Port employee enjoys a second chance at life

Larry Connolly is thankful for organ donor's gifts

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Port of Camas-Washougal Project Manager Larry Connolly was welcomed back to work by his co-workers in late October. He received a double lung transplant in July, at Stanford Hospital and Clinics, in Palo Alto, Calif.

Larry Connolly plans to celebrate two birthdays a year, from now on. They will include his original date of birth in December as well as July 12 — the date he received a double lung transplant.

Connolly, 58, recently returned to work as project manager for the Port of Camas-Washougal — much to the delight of his coworkers.

“It’s awesome,” said Port Executive Director David Ripp. “It’s so amazing to see how much he has changed and to see a positive outlook through him as well. Modern medicine is amazing.”

Port Office Assistant Jennifer Rilatos said she could not be happier about Connolly’s “swift return.”

“He is truly an inspiration to all of us here in the office,” she said. “Larry has shown me that perseverance and faith truly do work. We have been overwhelmed and happy how this great little community has pulled together in support of Larry. He has given over 12 years of service to this area with the port, and I think that all of our efforts have shown him just how special and important he is to us.”

More than $8,000 was raised, to help with Connolly’s medical expenses. During the Riverside Concert Series last year, ice cream was sold and raffle prizes were donated by area merchants and restaurants. In August 2010, port employees held a two-day garage sale and barbecue to raise money for Connolly.

“I’m very happy to be back and look forward to working with the staff and community and catching up on the work that has been waiting for my return,” he said. “The staff and community have been exceptionally supportive of me while I endured this life changing experience, and I really appreciate everyone for that.”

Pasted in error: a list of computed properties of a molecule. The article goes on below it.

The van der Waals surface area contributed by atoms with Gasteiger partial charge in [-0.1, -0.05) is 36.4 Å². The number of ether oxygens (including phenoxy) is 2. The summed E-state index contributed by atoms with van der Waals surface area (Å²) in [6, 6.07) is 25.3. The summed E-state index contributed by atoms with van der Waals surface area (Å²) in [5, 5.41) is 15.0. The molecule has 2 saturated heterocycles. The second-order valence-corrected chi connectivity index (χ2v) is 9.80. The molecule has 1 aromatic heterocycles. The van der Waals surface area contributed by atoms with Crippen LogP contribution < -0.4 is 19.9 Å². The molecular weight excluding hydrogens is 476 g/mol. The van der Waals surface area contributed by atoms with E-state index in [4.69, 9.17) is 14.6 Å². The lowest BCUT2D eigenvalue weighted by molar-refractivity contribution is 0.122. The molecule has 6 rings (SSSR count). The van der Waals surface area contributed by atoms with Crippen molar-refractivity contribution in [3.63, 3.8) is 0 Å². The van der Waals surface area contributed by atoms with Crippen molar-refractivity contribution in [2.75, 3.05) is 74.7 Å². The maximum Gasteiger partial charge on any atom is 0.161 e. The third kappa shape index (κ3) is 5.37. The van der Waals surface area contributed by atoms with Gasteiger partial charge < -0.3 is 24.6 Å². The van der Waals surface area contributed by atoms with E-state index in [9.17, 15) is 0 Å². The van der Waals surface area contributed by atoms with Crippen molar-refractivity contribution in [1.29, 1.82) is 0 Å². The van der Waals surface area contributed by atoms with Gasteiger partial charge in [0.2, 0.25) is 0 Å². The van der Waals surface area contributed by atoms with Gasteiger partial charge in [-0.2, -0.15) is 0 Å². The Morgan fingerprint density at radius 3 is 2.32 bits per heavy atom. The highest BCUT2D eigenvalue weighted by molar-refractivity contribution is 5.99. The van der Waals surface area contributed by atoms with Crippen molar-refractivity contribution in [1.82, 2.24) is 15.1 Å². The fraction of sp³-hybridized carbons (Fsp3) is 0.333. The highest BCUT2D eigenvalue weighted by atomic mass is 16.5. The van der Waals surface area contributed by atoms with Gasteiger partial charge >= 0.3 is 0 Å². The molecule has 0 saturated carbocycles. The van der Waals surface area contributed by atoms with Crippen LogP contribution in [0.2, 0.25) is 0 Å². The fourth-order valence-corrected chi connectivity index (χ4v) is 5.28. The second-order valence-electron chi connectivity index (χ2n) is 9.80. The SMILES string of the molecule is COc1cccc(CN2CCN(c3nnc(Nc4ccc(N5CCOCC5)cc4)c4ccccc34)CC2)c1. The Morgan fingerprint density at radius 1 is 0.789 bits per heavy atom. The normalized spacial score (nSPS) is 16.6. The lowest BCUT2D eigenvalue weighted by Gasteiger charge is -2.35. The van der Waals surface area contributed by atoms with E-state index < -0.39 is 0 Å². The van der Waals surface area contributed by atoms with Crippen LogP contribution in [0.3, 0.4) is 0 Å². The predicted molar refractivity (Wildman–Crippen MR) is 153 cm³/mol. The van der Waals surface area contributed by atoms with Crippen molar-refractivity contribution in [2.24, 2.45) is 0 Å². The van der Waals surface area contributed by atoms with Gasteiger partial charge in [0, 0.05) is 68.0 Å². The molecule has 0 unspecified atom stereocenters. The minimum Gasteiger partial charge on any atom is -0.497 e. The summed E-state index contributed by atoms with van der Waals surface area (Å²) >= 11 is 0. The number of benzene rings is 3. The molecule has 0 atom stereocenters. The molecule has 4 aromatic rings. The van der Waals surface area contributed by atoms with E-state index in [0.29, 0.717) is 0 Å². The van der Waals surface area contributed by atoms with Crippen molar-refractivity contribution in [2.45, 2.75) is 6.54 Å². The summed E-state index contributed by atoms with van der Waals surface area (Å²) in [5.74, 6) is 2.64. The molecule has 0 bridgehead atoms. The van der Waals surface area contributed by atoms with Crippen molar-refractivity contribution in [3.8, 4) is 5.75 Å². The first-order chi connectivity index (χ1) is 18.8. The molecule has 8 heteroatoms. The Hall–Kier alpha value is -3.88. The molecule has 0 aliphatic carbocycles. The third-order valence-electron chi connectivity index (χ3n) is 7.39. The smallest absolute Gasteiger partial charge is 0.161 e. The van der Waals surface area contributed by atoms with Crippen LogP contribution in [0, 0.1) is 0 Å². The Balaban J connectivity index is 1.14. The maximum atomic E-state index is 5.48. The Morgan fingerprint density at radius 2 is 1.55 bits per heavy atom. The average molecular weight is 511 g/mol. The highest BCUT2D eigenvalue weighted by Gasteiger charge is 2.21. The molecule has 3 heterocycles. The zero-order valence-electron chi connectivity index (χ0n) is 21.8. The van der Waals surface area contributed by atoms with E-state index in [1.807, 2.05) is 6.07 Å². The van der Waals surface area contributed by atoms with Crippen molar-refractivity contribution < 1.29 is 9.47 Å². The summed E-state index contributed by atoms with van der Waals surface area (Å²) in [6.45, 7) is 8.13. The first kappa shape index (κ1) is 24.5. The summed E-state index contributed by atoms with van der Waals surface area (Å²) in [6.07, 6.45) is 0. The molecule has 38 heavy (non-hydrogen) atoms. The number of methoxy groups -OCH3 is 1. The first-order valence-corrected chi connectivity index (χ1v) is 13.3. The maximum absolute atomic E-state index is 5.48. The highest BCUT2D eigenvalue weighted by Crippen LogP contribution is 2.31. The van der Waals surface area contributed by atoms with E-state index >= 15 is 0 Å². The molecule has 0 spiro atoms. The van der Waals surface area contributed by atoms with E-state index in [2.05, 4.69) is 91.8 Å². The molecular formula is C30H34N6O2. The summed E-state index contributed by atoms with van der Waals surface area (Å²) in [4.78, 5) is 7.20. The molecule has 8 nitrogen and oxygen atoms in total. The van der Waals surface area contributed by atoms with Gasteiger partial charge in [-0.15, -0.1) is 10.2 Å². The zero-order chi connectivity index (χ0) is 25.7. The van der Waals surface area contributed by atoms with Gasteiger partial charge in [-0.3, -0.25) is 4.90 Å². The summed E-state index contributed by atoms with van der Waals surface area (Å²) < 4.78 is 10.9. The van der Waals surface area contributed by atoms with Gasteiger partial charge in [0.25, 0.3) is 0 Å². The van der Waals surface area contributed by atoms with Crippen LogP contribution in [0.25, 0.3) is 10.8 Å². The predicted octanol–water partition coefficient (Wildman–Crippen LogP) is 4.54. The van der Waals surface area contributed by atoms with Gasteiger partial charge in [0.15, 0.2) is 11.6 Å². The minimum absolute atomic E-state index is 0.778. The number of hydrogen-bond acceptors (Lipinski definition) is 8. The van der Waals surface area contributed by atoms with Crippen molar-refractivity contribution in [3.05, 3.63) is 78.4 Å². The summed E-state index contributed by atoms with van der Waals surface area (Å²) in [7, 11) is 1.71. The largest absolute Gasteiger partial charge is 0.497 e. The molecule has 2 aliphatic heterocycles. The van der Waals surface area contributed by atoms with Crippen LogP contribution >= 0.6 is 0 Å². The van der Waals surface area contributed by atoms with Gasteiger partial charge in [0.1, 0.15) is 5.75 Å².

Connolly was tested and diagnosed with Alpha 1 Antitrypsin Deficiency – a rare genetic disorder – in July 2008. For more than a year, he was on supplemental oxygen. Prior to the transplant, Connolly had 11% lung capacity. Less than 12 hours after the transplant, he was breathing on his own.

Connolly is somewhat restricted now in the activities that he can do — such as gardening and using aerosols.

When he attends public functions, he has to “mask up” to prevent infectious germs from getting to his lungs.

“I do wear the mask at places such as grocery stores, medical offices, concerts, movie theatres and such,” Connolly said. “I must be vigilant in keeping myself clear of airborne germs, as well as those through handshakes or through contact with handrails, doorknobs and money.”

He has to wait a bit longer to play golf, hunt and fish.

“Because of the split sternum, I have some restrictions as to the physical activities that I am able to perform,” Connolly said.

His wife of 21 years, Debbie, was with him in California for a portion of the recovery process.

After the transplant, Connolly was in Stanford Hospital and Clinics, in Palo Alto, for 10 days and was released to come home on Sept. 13.

“I was scheduled to be released on Oct. 17,” he said. “The transplant team attributed the early release to a positive attitude and positive recovery progression that included lots of walking and exercise through pulmonary rehabilitation and working out at the on site gym provided at the residence.”

Connolly does not know anything about the organ donor.

“That information can only be released by the family of the donor after they receive an informational letter from the organ recipient, and then it is the option of the family to supply any information,” he said. “There is no time limit for information sharing between donor family and recipient, and all correspondence is handled through the transplant team. I have penned the letter but have not yet sent it to the team.”

He said it is extremely important for people to participate in the organ donation program.

“There is much need for organ donation throughout the U.S. and lengthy lists of potential recipients,” Connolly said. “I was on the lung transplant list for 11 months. Many on the lists have been there for as long as three-plus years. Once a life has expired there is nothing that the organs can do for you, so why not make someone’s life worth living?

“When you get as ill as I was prior to the transplant there is no living, just existing,” he added. “That has all changed for me. I’m living again, thanks to the generosity of a compassionate person that made the decision to donate their organs.”

Rilatos said she has reconsidered her thoughts about organ donation after watching Connolly’s story unfold, and she hopes that other people will choose to be donors as well.

“We are happy to see Larry’s ‘new’ face around here in the office — the one that is now smiling and not out of breath,” she said. “We have to keep up with him now. He’s quick.”